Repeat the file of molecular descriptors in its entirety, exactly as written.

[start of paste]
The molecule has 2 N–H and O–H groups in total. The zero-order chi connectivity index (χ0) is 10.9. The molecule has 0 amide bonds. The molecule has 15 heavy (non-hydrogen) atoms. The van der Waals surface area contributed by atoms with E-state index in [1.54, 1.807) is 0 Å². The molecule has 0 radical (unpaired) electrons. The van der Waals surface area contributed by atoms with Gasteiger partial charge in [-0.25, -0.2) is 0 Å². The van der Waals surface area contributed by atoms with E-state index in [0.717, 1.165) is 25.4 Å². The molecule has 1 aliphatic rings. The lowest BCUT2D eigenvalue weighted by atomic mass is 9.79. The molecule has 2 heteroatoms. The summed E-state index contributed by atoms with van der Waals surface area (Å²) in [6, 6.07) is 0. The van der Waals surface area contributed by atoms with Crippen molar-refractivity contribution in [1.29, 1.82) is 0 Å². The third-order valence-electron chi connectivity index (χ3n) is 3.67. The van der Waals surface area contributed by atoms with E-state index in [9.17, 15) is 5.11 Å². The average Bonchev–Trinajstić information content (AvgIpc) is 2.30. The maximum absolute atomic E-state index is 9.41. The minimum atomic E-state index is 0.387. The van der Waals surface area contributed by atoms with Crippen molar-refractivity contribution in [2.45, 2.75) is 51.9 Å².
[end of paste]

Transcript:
The molecule has 2 N–H and O–H groups in total. The zero-order chi connectivity index (χ0) is 10.9. The molecule has 0 amide bonds. The molecule has 15 heavy (non-hydrogen) atoms. The van der Waals surface area contributed by atoms with E-state index in [1.54, 1.807) is 0 Å². The molecule has 0 radical (unpaired) electrons. The van der Waals surface area contributed by atoms with Gasteiger partial charge in [-0.25, -0.2) is 0 Å². The van der Waals surface area contributed by atoms with E-state index in [0.717, 1.165) is 25.4 Å². The molecule has 1 aliphatic rings. The lowest BCUT2D eigenvalue weighted by atomic mass is 9.79. The molecule has 2 heteroatoms. The summed E-state index contributed by atoms with van der Waals surface area (Å²) in [6, 6.07) is 0. The van der Waals surface area contributed by atoms with Crippen molar-refractivity contribution in [1.29, 1.82) is 0 Å². The third-order valence-electron chi connectivity index (χ3n) is 3.67. The van der Waals surface area contributed by atoms with E-state index in [9.17, 15) is 5.11 Å². The average Bonchev–Trinajstić information content (AvgIpc) is 2.30. The maximum absolute atomic E-state index is 9.41. The minimum atomic E-state index is 0.387. The van der Waals surface area contributed by atoms with Crippen molar-refractivity contribution in [2.45, 2.75) is 51.9 Å².